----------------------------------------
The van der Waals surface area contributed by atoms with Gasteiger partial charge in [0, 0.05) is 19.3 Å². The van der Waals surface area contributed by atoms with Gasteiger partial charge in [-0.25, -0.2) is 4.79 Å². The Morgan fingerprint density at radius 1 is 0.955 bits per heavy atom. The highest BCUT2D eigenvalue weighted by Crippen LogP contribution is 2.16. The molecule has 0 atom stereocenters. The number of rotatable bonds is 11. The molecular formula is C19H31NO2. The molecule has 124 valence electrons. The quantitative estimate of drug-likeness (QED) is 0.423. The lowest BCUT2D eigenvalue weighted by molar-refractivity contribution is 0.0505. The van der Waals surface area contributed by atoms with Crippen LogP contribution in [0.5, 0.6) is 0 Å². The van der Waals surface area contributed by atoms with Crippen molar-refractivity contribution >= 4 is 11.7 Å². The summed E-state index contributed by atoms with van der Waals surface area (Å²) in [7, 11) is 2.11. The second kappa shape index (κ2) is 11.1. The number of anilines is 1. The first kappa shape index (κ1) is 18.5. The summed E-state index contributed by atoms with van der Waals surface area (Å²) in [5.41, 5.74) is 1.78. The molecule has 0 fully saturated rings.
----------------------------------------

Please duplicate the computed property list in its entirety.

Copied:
The van der Waals surface area contributed by atoms with Gasteiger partial charge in [0, 0.05) is 19.3 Å². The van der Waals surface area contributed by atoms with Gasteiger partial charge in [-0.25, -0.2) is 4.79 Å². The Morgan fingerprint density at radius 1 is 0.955 bits per heavy atom. The highest BCUT2D eigenvalue weighted by Crippen LogP contribution is 2.16. The molecule has 0 atom stereocenters. The number of rotatable bonds is 11. The molecular formula is C19H31NO2. The molecule has 124 valence electrons. The quantitative estimate of drug-likeness (QED) is 0.423. The lowest BCUT2D eigenvalue weighted by molar-refractivity contribution is 0.0505. The van der Waals surface area contributed by atoms with Crippen LogP contribution in [0.5, 0.6) is 0 Å². The van der Waals surface area contributed by atoms with Crippen molar-refractivity contribution >= 4 is 11.7 Å². The summed E-state index contributed by atoms with van der Waals surface area (Å²) in [7, 11) is 2.11. The second kappa shape index (κ2) is 11.1. The number of anilines is 1. The first kappa shape index (κ1) is 18.5. The summed E-state index contributed by atoms with van der Waals surface area (Å²) in [5.41, 5.74) is 1.78. The molecule has 0 fully saturated rings.